By Keri Forsythe-Stephens
As the parent of a preschooler, I constantly remind my daughter to “make good choices.” Although I know that the choices she makes at her age will probably range from “Should I hit my friend when I want his toy?” to “Should I eat my vegetables so I’ll get a cookie?,” I think it’s important that she learns the importance—and power—of choice at a young age.
Pat Lynch also discusses the power of choice in April’s The LynchPin column. His take on the subject? The sum of people’s decisions shapes the trajectory of their lives, especially their careers. “Throughout my life, I have developed the belief that a person is 99.9% responsible for [his or her] current position,” Lynch writes. “When an opportunity presents itself, you have to be ready to seize it.”
For HTM professionals, in particular, seizing an opportunity may mean obtaining professional certification, taking an online class, or attending a biomedical conference or webinar, Lynch writes. After all, he maintains, such actions go a long way in showing others—particularly management—that you’re willing to go above and beyond your job description.
Going above and beyond one’s job description is also something biomedical engineer Geoffrey Smith discusses in April’s Soapbox column. In his article, titled “In Defense of the HTM: Why We Matter,” Smith reveals how he once helped a scared, young boy before he underwent surgery. Rather than just focusing on the task at hand—maintaining the surgical devices—Smith actually showed the young patient how the equipment worked to assuage his fears.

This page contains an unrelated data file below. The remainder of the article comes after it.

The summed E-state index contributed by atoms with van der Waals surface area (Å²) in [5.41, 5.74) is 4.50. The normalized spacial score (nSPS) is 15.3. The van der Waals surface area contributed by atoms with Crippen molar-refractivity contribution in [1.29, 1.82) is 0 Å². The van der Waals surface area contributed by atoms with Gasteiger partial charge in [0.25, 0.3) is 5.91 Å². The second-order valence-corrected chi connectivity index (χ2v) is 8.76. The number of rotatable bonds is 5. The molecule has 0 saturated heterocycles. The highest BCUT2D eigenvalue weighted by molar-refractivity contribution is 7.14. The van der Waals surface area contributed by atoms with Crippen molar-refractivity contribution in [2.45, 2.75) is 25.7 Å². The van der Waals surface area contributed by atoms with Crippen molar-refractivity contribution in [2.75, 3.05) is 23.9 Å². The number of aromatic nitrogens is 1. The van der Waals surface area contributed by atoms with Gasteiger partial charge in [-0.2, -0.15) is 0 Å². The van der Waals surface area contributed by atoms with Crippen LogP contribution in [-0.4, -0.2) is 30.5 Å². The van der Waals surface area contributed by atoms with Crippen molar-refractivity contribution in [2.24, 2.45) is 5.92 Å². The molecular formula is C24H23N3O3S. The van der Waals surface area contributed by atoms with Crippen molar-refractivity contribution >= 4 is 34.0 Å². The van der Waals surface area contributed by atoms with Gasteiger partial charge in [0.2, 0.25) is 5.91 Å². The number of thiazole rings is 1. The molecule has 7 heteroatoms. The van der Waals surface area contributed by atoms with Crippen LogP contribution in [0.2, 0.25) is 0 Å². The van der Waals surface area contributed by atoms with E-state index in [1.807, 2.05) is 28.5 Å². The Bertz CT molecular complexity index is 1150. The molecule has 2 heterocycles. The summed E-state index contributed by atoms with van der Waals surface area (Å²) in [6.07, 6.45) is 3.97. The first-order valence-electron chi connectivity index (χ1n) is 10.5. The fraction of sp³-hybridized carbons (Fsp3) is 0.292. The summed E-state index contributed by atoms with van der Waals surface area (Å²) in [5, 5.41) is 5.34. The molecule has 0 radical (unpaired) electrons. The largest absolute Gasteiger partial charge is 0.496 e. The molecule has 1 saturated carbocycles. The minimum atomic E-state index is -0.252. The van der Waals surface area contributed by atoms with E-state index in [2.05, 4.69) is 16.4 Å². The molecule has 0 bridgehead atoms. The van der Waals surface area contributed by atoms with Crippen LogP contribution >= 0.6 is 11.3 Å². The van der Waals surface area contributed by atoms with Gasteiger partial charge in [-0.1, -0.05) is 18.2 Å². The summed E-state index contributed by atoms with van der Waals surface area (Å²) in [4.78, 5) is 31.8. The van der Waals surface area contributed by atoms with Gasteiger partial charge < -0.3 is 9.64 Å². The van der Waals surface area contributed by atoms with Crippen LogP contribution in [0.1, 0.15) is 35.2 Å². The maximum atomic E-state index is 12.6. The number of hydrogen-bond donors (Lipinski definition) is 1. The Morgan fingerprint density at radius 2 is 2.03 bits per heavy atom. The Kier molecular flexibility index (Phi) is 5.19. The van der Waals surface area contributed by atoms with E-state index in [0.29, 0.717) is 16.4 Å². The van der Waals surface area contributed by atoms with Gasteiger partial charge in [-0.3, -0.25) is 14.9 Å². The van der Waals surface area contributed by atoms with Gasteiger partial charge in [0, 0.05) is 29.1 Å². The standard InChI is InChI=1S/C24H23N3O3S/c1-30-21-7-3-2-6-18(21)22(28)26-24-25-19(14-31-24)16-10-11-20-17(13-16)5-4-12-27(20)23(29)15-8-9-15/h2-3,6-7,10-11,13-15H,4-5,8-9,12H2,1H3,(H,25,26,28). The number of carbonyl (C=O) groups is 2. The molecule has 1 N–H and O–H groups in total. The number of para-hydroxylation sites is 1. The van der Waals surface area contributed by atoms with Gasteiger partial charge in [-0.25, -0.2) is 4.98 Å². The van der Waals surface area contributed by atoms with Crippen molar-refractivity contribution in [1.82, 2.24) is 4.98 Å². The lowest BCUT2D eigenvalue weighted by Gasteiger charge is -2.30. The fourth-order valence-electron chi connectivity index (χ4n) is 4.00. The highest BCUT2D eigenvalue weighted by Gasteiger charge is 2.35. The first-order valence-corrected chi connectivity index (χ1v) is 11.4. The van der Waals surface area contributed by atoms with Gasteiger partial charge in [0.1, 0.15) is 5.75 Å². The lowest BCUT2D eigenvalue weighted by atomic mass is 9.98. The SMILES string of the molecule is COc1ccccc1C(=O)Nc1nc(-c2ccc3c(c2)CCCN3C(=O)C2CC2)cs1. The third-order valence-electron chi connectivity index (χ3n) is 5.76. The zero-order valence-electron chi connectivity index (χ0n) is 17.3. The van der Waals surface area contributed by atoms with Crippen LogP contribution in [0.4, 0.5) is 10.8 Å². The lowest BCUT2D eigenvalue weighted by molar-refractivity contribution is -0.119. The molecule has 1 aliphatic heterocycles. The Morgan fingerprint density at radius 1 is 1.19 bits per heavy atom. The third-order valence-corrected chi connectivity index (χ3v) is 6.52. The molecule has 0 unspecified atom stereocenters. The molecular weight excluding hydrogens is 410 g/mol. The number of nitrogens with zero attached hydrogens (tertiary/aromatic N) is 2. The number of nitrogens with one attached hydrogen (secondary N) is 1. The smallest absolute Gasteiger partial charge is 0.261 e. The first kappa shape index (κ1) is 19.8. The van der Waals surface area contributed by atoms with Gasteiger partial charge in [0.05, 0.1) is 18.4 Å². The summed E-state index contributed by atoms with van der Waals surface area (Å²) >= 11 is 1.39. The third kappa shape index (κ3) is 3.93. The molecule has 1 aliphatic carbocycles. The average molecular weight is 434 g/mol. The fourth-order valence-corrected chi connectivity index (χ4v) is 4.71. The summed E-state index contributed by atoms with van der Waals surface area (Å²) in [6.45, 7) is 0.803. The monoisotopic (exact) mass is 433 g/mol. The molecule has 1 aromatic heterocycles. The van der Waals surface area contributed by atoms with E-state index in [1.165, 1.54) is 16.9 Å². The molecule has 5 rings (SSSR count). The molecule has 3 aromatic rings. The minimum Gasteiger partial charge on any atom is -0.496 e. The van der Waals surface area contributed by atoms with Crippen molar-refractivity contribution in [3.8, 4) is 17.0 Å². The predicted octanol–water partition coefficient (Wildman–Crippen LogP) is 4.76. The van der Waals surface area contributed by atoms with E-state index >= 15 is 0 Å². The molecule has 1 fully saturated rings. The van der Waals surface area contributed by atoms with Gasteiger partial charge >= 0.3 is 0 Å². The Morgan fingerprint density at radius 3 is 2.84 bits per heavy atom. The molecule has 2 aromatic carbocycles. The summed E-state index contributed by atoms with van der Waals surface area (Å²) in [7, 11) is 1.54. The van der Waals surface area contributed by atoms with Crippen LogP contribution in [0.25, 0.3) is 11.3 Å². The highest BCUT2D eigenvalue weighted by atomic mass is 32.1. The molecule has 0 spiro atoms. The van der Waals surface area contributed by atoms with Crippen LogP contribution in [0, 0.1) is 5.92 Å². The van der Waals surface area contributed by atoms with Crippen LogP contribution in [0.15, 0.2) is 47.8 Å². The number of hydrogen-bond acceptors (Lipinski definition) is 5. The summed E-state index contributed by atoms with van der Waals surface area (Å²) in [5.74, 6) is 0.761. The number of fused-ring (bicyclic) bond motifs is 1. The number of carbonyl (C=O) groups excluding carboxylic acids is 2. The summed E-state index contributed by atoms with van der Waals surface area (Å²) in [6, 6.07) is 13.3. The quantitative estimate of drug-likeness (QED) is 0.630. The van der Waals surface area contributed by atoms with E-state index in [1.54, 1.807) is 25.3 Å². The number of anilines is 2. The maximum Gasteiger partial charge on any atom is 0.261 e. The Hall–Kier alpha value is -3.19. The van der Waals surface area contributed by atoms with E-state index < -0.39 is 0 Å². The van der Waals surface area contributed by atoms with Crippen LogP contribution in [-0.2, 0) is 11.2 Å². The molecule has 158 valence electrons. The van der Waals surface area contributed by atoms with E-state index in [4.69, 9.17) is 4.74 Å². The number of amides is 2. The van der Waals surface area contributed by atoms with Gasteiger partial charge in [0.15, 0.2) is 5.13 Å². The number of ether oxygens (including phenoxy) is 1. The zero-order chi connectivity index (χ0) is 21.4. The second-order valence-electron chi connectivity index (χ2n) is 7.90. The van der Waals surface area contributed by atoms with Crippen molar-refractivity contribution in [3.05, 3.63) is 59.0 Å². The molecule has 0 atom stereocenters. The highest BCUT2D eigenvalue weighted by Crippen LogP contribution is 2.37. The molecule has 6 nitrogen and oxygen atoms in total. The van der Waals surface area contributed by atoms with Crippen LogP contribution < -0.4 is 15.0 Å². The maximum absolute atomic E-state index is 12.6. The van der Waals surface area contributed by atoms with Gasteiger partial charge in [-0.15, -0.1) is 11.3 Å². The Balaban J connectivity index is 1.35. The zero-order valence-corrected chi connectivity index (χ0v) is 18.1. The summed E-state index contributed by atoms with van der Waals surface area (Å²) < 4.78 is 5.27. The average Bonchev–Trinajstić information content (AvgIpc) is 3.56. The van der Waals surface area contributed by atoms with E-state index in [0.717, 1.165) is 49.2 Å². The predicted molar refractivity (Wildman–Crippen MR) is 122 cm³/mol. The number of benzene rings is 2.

To Smith, such an action isn’t necessarily atypical, however. HTMs routinely go the extra mile to keep hospitals running smoothly, he says, and are marked by their professional integrity. “We don’t ask for applause; we do [such tasks] because it’s our job,” Smith says. “After all, if we do our job, nurses and doctors can do theirs better.”
Even so, Smith acknowledges that some disconnect exists because what HTM professionals do (“HTMs can make or break your healthcare organization,” he asserts) and how much respect the field garners. That’s why he says the backing of a governing body, such as AAMI, will help others realize that HTMs are more than just “so-called repair techs.”
But rising above that stereotype is perhaps also a matter of choice. Like Pat Lynch says, HTM professionals can take tangible actions to enhance their professional development. And for those looking for specific ways to do so, 24×7 Magazine is hosting a series of webinars—the first of which is on April 25.
April’s webinar, which is sponsored by GE Healthcare, concerns managing risk in your service program. Click here to sign up. Believe me, it’s a choice you won’t regret.
Keri Forsythe-Stephens is chief editor of 24×7. Questions and comments can be sent to firstname.lastname@example.org.